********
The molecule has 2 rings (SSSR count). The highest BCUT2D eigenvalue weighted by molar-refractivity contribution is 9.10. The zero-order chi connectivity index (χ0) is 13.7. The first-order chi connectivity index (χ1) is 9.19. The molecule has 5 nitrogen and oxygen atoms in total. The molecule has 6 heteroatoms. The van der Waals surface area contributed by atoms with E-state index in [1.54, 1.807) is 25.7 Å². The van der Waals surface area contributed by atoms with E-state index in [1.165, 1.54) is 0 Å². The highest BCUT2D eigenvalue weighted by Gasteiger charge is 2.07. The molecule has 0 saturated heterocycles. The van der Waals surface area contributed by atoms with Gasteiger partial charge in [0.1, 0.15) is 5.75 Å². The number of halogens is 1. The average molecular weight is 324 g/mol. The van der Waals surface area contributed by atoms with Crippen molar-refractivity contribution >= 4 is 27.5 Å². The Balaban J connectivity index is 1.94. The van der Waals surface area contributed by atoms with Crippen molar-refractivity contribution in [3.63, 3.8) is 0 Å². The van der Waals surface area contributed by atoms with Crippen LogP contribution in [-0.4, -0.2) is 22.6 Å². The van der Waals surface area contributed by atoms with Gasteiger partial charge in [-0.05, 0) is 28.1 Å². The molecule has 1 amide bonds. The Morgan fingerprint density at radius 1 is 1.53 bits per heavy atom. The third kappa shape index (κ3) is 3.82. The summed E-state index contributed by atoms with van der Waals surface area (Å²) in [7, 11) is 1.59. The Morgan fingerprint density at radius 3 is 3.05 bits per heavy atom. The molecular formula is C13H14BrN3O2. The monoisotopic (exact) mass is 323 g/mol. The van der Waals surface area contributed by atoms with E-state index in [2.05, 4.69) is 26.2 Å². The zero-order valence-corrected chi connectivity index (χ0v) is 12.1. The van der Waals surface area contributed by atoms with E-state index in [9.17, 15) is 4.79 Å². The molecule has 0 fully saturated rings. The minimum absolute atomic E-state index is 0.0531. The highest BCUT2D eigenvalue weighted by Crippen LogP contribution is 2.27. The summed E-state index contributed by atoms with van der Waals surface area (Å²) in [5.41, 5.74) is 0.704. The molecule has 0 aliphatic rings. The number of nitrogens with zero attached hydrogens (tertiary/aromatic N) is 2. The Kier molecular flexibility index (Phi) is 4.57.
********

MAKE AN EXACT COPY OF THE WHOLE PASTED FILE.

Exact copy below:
The molecule has 2 rings (SSSR count). The highest BCUT2D eigenvalue weighted by molar-refractivity contribution is 9.10. The zero-order chi connectivity index (χ0) is 13.7. The first-order chi connectivity index (χ1) is 9.19. The molecule has 5 nitrogen and oxygen atoms in total. The molecule has 6 heteroatoms. The van der Waals surface area contributed by atoms with E-state index in [1.54, 1.807) is 25.7 Å². The van der Waals surface area contributed by atoms with E-state index in [1.165, 1.54) is 0 Å². The highest BCUT2D eigenvalue weighted by Gasteiger charge is 2.07. The molecule has 0 saturated heterocycles. The van der Waals surface area contributed by atoms with Gasteiger partial charge in [0.1, 0.15) is 5.75 Å². The number of halogens is 1. The average molecular weight is 324 g/mol. The van der Waals surface area contributed by atoms with Crippen molar-refractivity contribution >= 4 is 27.5 Å². The Balaban J connectivity index is 1.94. The van der Waals surface area contributed by atoms with Crippen molar-refractivity contribution in [3.63, 3.8) is 0 Å². The van der Waals surface area contributed by atoms with Crippen LogP contribution in [-0.4, -0.2) is 22.6 Å². The van der Waals surface area contributed by atoms with Gasteiger partial charge in [-0.05, 0) is 28.1 Å². The molecule has 1 amide bonds. The Morgan fingerprint density at radius 1 is 1.53 bits per heavy atom. The third kappa shape index (κ3) is 3.82. The summed E-state index contributed by atoms with van der Waals surface area (Å²) in [7, 11) is 1.59. The Morgan fingerprint density at radius 3 is 3.05 bits per heavy atom. The molecular formula is C13H14BrN3O2. The monoisotopic (exact) mass is 323 g/mol. The van der Waals surface area contributed by atoms with E-state index in [2.05, 4.69) is 26.2 Å². The zero-order valence-corrected chi connectivity index (χ0v) is 12.1. The van der Waals surface area contributed by atoms with E-state index in [9.17, 15) is 4.79 Å². The molecule has 0 fully saturated rings. The minimum absolute atomic E-state index is 0.0531. The highest BCUT2D eigenvalue weighted by Crippen LogP contribution is 2.27. The summed E-state index contributed by atoms with van der Waals surface area (Å²) in [5.41, 5.74) is 0.704. The molecule has 0 aliphatic rings. The number of nitrogens with zero attached hydrogens (tertiary/aromatic N) is 2. The Kier molecular flexibility index (Phi) is 4.57.